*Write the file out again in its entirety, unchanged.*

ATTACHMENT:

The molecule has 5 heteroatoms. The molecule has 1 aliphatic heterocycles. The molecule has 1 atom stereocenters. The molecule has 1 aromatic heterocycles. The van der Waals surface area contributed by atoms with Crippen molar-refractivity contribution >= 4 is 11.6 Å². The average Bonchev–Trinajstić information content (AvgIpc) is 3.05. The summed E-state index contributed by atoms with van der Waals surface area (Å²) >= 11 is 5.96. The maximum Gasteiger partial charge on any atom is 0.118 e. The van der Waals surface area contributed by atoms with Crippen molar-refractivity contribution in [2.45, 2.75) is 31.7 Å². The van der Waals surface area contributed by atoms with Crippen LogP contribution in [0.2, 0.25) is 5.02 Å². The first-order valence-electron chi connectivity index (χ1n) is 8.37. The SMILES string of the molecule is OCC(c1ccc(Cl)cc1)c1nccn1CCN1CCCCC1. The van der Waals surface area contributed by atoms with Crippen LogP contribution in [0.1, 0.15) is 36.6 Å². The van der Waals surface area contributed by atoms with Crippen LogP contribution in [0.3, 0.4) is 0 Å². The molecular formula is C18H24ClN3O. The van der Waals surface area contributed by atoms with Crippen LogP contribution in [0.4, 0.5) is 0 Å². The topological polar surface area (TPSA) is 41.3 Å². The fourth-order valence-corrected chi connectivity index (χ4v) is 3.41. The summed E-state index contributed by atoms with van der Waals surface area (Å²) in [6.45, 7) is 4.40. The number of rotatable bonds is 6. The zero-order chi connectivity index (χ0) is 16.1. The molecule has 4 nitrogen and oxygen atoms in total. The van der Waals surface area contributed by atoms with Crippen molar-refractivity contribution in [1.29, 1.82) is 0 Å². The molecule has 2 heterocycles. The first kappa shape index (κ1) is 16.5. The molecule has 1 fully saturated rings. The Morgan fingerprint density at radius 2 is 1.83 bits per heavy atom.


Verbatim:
The molecule has 5 heteroatoms. The molecule has 1 aliphatic heterocycles. The molecule has 1 atom stereocenters. The molecule has 1 aromatic heterocycles. The van der Waals surface area contributed by atoms with Crippen molar-refractivity contribution >= 4 is 11.6 Å². The average Bonchev–Trinajstić information content (AvgIpc) is 3.05. The summed E-state index contributed by atoms with van der Waals surface area (Å²) >= 11 is 5.96. The maximum Gasteiger partial charge on any atom is 0.118 e. The van der Waals surface area contributed by atoms with Crippen molar-refractivity contribution in [2.45, 2.75) is 31.7 Å². The van der Waals surface area contributed by atoms with Crippen LogP contribution in [0.2, 0.25) is 5.02 Å². The first-order valence-electron chi connectivity index (χ1n) is 8.37. The SMILES string of the molecule is OCC(c1ccc(Cl)cc1)c1nccn1CCN1CCCCC1. The van der Waals surface area contributed by atoms with Crippen LogP contribution in [0.1, 0.15) is 36.6 Å². The van der Waals surface area contributed by atoms with Crippen LogP contribution in [0.3, 0.4) is 0 Å². The molecular formula is C18H24ClN3O. The van der Waals surface area contributed by atoms with Crippen LogP contribution in [0.4, 0.5) is 0 Å². The topological polar surface area (TPSA) is 41.3 Å². The fourth-order valence-corrected chi connectivity index (χ4v) is 3.41. The summed E-state index contributed by atoms with van der Waals surface area (Å²) in [6.45, 7) is 4.40. The number of rotatable bonds is 6. The zero-order chi connectivity index (χ0) is 16.1. The molecule has 4 nitrogen and oxygen atoms in total. The van der Waals surface area contributed by atoms with Crippen molar-refractivity contribution in [1.29, 1.82) is 0 Å². The molecule has 2 heterocycles. The first kappa shape index (κ1) is 16.5. The molecule has 1 fully saturated rings. The Morgan fingerprint density at radius 2 is 1.83 bits per heavy atom.